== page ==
Former President Donald Trump’s push to get Europe to purchase more liquefied natural gas from the United States is paying off now as western nations seek to oppose Russian President Vladimir Putin’s invasion of Ukraine.
In July 2018, Trump told NATO Secretary General Jens Stoltenberg during a meeting in Brussels that Germany is “totally controlled” by Russia through its oil and gas deals.
“We’re supposed to protect you against Russia, but they’re paying billions of dollars to Russia?” Trump asked. “I think that’s very inappropriate.”
“And the former Chancellor of Germany [Gerhard Schroeder] is the head of the pipeline company that is supplying the gas. Ultimately, Germany will have almost 70 percent of their country controlled by Russia with natural gas. So you tell me, is that appropriate? I’ve been complaining about this from the time I got in.”
Trump also hit NATO countries, like Germany, which were not fulfilling their commitment to spend at least 2 percent of their gross domestic product on national defense.
Trump and NATO’s secretary general Jens Stoltenberg discussion of 2018 has a lot for the world to learn about NATO role…1/2 pic.twitter.com/nJZXozc28u
— UN (@UshaNirmala) February 24, 2022
Stoltenberg was able to report that NATO nations had been heeding Trump’s demands to spend more and said pledges had been made to spend over $250 billion through 2024.
While Germany and other NATO nations had been increasing their defense spending after Trump took office, German Chancellor Olaf Scholz announced Sunday that in response to the Ukraine conflict his country will now greatly boost the amount to reach the 2 percent level, from 1.53 percent in 2021.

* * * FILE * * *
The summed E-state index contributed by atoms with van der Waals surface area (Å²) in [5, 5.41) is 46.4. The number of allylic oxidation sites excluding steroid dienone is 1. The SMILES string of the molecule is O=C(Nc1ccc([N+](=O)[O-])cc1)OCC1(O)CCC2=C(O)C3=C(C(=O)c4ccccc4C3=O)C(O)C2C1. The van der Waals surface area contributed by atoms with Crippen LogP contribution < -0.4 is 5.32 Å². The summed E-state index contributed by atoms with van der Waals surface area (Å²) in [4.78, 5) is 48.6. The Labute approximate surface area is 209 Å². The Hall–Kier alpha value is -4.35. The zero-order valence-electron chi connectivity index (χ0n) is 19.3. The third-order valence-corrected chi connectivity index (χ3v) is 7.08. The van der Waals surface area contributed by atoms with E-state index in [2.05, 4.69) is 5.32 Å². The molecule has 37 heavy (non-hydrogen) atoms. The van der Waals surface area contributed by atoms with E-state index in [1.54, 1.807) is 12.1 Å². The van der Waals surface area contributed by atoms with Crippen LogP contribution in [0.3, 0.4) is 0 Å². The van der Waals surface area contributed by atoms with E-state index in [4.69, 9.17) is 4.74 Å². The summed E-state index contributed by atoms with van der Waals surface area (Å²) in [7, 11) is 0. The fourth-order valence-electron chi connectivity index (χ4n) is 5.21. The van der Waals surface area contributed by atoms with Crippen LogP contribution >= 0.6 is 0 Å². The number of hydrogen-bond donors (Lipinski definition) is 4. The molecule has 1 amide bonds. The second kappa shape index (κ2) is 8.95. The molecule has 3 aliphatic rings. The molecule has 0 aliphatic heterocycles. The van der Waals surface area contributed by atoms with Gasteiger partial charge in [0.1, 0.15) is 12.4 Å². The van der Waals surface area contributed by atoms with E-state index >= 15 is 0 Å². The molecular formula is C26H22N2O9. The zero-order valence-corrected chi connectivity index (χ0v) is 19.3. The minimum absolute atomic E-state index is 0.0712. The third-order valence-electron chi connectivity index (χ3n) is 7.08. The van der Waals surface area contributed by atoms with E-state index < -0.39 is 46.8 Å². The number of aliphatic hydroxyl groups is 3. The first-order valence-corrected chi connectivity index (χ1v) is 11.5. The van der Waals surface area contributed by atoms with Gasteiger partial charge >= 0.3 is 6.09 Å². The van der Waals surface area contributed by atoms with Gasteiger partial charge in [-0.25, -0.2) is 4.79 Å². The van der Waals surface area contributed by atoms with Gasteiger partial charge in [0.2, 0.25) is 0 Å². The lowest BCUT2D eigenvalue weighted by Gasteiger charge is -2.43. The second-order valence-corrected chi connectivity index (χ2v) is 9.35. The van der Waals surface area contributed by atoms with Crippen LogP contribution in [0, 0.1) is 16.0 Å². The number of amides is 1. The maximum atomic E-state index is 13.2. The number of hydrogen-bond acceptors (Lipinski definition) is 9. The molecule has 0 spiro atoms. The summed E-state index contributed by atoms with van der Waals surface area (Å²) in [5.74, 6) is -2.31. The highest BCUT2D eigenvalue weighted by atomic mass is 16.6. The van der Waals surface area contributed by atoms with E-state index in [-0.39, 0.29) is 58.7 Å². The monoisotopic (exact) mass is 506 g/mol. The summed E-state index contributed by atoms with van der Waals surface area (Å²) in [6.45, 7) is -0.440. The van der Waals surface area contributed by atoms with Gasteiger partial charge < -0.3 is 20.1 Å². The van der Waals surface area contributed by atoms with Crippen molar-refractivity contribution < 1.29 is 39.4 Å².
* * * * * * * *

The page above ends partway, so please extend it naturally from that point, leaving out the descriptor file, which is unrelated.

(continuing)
By way of comparison, the U.S. spent 3.7 percent in 2020.
Not only did the Europeans heed Trump’s call to increase their defense spending, they have also started buying significantly more natural gas from the U.S.
German Chancellor Olaf Scholz announced a massive boost in defense spending on Sunday that he says will bring the nation’s investments above the key 2% commitment of GDP, as the Ukraine conflict forces Berlin to rethink its foreign policy. pic.twitter.com/9Jg8lQxKpD
— DW Politics (@dw_politics) February 27, 2022
This was an initiative the 45th president took up with then-European Commission President Jean-Claude Juncker, also in July 2018.
“We agreed today to strengthen our strategic cooperation with respect to energy. The European Union wants to import more liquefied natural gas (LNG) from the United States to diversify its energy supply,” the two said in a joint statement following their meeting.
By March 2019, the EU reported that imports of American LNG were up 181 percent, with the U.S. share of the market hitting 12 percent, compared to 2.3 percent before the agreement.
It’s pretty amazing that in the blink of an eye the US became one of the top three LNG exporters to Europe. Credit for this goes to Texas’ gas reserves and LNG processing facilities along the Gulf Coast. #txenergyhttps://t.co/PpKQbl6Cd0 pic.twitter.com/e1M88qYrtI
— Jeremy B. Mazur (@jeremybmazur) February 28, 2022
In early 2021, the American share of the market reached 24 percent to Russia’s 21 percent.
Trump was prescient, once again.
He argued correctly that Europe was vulnerable to Russian blackmail by being so dependent on Moscow for natural gas, and thankfully, the western nations began to shift to other sources — including the U.S.
European leaders should thank God that Trump was in office when he was and helped them see the light.